American Derby. Again, it was Round Table in front, this
time by four lengths.
After stumbling at the start, Round Table proved he had
heart in winning the United Nations Handicap by a nose
from Tudor Era. Next came a seven length allowance
victory, followed by a three length score over Swoon’s Son
and Find in the Hawthorne Gold Cup. His eleventh straight
win came in an allowance race at Garden State. He
cantered home the eight length winner despite a sloppy
track.
After running third behind Bold Ruler and Gallant Man
in the Trenton Handicap, Round Table returned to the west
coast and rested. On December 28 he won the Malibu Sequet
Stakes, rounding out his official three-year-old season.
Round Table’s performance on the turf that season was
honored with the title of Champion Grass Horse. Having
earned $600,383, $185,223 more than Horse of the Year Bold
Ruler, Round Table was also the leading money earner of
1957. Owner Travis Kerr set his sights on Nashua’s career
earnings record, and campaigned his colt with that goal in
mind the following season.
After the Malibu Sequet, Round Table scored easy wins
in the San Fernando Handicap under 130 pounds, the Santa
Anita Maturity by four and a half lengths, and the San
Antonio Handicap under 130 pounds.
In the Santa Anita Handicap he again carried 130
pounds, beating Terrang and Porterhouse by two and a half
lengths and setting a new track record of 1:59 4/5 for the mile and a quarter. He scored in an allowance race, then took the
Gulfstream Park Handicap by four lengths, again covering a mile and a quarter in 1:59 4/5. It was a new record at Gulfstream as well.
The four-year-old Round Table became a millionaire
with his nine and a quarter length victory in the Caliente
Handicap, his seventh straight win that season.
Returning to California, he ran second in the
Californian Stakes for the second year in a row. This
time the winner was Seaneen, to whom he was conceding
twenty one pounds after beating him on two prior
occasions.
Carrying 132 pounds, Round Table came from behind in
the Argonaut Handicap just in time to nip How Now at the
wire. Seaneen was third.
After two easy scored on the turf at Washington Park,
Round Table tired under 130 pounds and was caught at the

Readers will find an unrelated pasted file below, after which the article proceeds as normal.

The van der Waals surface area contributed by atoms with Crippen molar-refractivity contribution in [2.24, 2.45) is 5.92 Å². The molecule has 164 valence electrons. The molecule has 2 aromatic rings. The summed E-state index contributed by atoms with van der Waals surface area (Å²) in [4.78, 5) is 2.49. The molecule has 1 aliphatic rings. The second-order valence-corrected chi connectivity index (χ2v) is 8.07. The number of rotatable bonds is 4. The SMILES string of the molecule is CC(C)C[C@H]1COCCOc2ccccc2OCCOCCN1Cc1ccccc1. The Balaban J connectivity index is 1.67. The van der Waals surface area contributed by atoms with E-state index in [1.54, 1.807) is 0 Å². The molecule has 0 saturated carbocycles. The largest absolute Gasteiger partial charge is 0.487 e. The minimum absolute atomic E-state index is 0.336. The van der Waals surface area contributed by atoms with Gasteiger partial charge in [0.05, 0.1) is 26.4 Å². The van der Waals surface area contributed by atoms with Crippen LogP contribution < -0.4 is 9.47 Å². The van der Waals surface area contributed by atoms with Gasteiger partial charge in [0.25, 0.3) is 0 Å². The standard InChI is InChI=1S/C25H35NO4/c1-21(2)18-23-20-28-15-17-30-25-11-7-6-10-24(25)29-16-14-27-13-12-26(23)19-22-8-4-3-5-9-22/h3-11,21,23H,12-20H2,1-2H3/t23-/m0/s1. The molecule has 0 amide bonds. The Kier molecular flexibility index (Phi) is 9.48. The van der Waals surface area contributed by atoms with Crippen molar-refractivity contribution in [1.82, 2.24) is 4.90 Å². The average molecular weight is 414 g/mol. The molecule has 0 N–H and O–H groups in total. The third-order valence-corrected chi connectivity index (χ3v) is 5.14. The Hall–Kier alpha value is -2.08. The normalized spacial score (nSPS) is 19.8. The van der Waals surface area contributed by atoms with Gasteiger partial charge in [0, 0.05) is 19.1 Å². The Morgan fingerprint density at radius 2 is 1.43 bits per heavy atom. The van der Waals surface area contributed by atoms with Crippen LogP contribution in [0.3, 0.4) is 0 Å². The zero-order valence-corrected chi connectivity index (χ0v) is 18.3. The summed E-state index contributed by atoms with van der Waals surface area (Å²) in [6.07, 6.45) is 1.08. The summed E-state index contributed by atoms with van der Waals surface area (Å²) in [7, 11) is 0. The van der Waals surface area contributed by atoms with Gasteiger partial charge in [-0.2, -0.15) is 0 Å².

wire by the lightly weighted Bernburgoo in the Warren
Wright Memorial Handicap.
He successfully gave twenty pounds to the talented Clem
in the Laurance Armour Handicap. He did it again in the
Arlington Handicap, beating the champion St. Vincent as
well, but Clem turned the tables on him the next time they
met, beating the son of Princequillo in the Washington
Park Handicap while getting twenty one pounds.
Between his meetings with Clem, Round Table ran fifth
in the Equipose Mile. Caught in traffic, he ran out of
ground once clear. Swoon’s Son beat Bardstown by a half
length in the race.
Clem became quite a thorn in Round Table’s side,
beating him in both the United Nations Handicap and the
Woodward Stakes before the season was over.
Nashua’s financial record fell to the bay son of
Princequillo when he ended the season with a triumph in
the Hawthorne Gold Cup. His earnings that season had
reached $662,780, for a career total of $1,336,489, and
Round Table was the leading money winner of the season.
He also was named Horse of the Year, Champion Handicap
Horse, and Champion Grass Horse.
In his final season, Round Table won nine of his
fourteen starts, despite suffering from a quarter crack,
and earned $413,380.
After getting beaten by a head by the talented
Hillsdale while giving him seventeen pounds in his season debut, Round Table won the San
Marcos handicap by five lengths. His time of 1:58 2/5 was a record on the turf. He also won the Citation
Handicap, an Exhibition race at Washington Park, the Stars
and Stripes Handicap in course record time, the Arlington Park Handicap in American record time, the
Washington Park Handicap in track record time, the United Nations Handicap, and
the Manhattan Handicap from Bald Eagle.
For the third consecutive time, he was named Champion
Grass Horse, and he also shared handicap division honors
with Horse of the Year Sword Dancer, who beat him in the
Jockey Club Gold Cup in his final race. He had won forty
three races in sixty six career starts, with earnings
totaling $1,749,869. He also held the American record for a mile and three sixteenths on the grass (1:53 2/5) as well as a mile and a quarter on the grass (1:58 2/5).
Standing stud at Claiborne Farm, since Bull Hancock
still retained twenty percent of the horse’s breeding
rights, Round Table sired eighty three stakes winners, including the classic-placed Advocator,
Bowling Green Handicap winner Poker, the broodmare sire of
Seattle Slew, and the additional stakes winners King’s Bishop,
Knightly Manner, Royal Glint, King Pellinore, and Apalachee. He led the sire’s list in
1972, when his son Upper Case carried the Meadow silks to
victory in the Florida Derby and Wood Memorial. His daughters produced 124 stakes winners.
Round Table became a member of the Hall of Fame in
1972, and he entertained Queen Elizabeth II on her visit
to the United States in 1984. The great horse passed away
on June 13, 1987. He was thirty-three.
Round Table was seventeenth on the end of the century
poll in Blood-Horse.
Round Table’s Race Record